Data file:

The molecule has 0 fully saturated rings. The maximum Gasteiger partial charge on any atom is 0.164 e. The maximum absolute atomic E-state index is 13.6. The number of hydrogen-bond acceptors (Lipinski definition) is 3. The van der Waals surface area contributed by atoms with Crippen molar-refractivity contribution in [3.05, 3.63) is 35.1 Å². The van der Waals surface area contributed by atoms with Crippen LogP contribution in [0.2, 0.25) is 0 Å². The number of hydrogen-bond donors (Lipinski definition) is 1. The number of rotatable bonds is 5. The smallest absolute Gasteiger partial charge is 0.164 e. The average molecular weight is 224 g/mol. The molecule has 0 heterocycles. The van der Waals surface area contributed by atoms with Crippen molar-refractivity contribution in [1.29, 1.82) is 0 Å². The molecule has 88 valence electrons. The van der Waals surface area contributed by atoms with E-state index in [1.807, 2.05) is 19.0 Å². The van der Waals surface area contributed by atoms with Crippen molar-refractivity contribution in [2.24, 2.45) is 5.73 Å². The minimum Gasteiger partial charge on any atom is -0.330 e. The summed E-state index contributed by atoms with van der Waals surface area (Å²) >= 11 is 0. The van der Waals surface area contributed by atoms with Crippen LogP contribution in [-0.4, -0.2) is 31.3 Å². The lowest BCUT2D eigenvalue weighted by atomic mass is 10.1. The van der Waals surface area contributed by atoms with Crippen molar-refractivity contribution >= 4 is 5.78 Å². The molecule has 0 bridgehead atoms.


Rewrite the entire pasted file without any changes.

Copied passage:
The molecule has 0 fully saturated rings. The maximum Gasteiger partial charge on any atom is 0.164 e. The maximum absolute atomic E-state index is 13.6. The number of hydrogen-bond acceptors (Lipinski definition) is 3. The van der Waals surface area contributed by atoms with Crippen molar-refractivity contribution in [3.05, 3.63) is 35.1 Å². The van der Waals surface area contributed by atoms with Crippen LogP contribution in [0.2, 0.25) is 0 Å². The number of hydrogen-bond donors (Lipinski definition) is 1. The number of rotatable bonds is 5. The smallest absolute Gasteiger partial charge is 0.164 e. The average molecular weight is 224 g/mol. The molecule has 0 heterocycles. The van der Waals surface area contributed by atoms with Crippen molar-refractivity contribution in [1.29, 1.82) is 0 Å². The molecule has 88 valence electrons. The van der Waals surface area contributed by atoms with E-state index in [1.807, 2.05) is 19.0 Å². The van der Waals surface area contributed by atoms with Crippen molar-refractivity contribution in [2.24, 2.45) is 5.73 Å². The minimum Gasteiger partial charge on any atom is -0.330 e. The summed E-state index contributed by atoms with van der Waals surface area (Å²) >= 11 is 0. The van der Waals surface area contributed by atoms with Crippen LogP contribution in [-0.4, -0.2) is 31.3 Å². The lowest BCUT2D eigenvalue weighted by atomic mass is 10.1. The van der Waals surface area contributed by atoms with Crippen molar-refractivity contribution >= 4 is 5.78 Å². The molecule has 0 bridgehead atoms.